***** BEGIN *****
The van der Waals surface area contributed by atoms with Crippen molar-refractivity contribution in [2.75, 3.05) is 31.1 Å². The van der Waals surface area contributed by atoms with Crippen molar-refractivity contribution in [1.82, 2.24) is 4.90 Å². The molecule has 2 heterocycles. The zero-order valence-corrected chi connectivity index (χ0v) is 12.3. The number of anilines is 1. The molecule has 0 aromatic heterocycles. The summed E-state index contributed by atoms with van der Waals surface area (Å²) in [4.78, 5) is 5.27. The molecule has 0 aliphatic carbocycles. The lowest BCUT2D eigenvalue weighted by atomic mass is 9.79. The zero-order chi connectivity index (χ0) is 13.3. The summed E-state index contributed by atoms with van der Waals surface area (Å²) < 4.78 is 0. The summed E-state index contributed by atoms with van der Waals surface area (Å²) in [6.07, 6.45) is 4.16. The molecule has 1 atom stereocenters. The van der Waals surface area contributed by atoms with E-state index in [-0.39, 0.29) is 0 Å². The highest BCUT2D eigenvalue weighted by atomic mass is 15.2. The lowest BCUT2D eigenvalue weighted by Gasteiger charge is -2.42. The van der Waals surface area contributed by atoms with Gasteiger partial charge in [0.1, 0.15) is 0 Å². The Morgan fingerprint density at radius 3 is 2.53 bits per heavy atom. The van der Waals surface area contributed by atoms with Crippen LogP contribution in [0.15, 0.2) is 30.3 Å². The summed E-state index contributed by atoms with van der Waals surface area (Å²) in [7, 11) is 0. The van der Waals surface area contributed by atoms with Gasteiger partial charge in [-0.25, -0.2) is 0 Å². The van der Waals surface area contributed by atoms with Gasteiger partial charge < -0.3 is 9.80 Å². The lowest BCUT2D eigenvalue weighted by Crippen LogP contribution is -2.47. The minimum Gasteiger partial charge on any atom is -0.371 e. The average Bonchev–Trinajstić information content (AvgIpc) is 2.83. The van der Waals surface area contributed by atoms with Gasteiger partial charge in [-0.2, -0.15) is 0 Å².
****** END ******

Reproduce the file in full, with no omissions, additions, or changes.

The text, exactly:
The van der Waals surface area contributed by atoms with Crippen molar-refractivity contribution in [2.75, 3.05) is 31.1 Å². The van der Waals surface area contributed by atoms with Crippen molar-refractivity contribution in [1.82, 2.24) is 4.90 Å². The molecule has 2 heterocycles. The zero-order valence-corrected chi connectivity index (χ0v) is 12.3. The number of anilines is 1. The molecule has 0 aromatic heterocycles. The summed E-state index contributed by atoms with van der Waals surface area (Å²) in [4.78, 5) is 5.27. The molecule has 0 aliphatic carbocycles. The lowest BCUT2D eigenvalue weighted by atomic mass is 9.79. The zero-order chi connectivity index (χ0) is 13.3. The summed E-state index contributed by atoms with van der Waals surface area (Å²) < 4.78 is 0. The summed E-state index contributed by atoms with van der Waals surface area (Å²) in [6.07, 6.45) is 4.16. The molecule has 1 atom stereocenters. The van der Waals surface area contributed by atoms with E-state index in [-0.39, 0.29) is 0 Å². The highest BCUT2D eigenvalue weighted by atomic mass is 15.2. The lowest BCUT2D eigenvalue weighted by Gasteiger charge is -2.42. The van der Waals surface area contributed by atoms with Gasteiger partial charge in [0.1, 0.15) is 0 Å². The Morgan fingerprint density at radius 3 is 2.53 bits per heavy atom. The van der Waals surface area contributed by atoms with Crippen LogP contribution in [0.15, 0.2) is 30.3 Å². The summed E-state index contributed by atoms with van der Waals surface area (Å²) in [7, 11) is 0. The van der Waals surface area contributed by atoms with Gasteiger partial charge in [-0.25, -0.2) is 0 Å². The van der Waals surface area contributed by atoms with Gasteiger partial charge < -0.3 is 9.80 Å². The lowest BCUT2D eigenvalue weighted by Crippen LogP contribution is -2.47. The minimum Gasteiger partial charge on any atom is -0.371 e. The average Bonchev–Trinajstić information content (AvgIpc) is 2.83. The van der Waals surface area contributed by atoms with Gasteiger partial charge in [-0.2, -0.15) is 0 Å².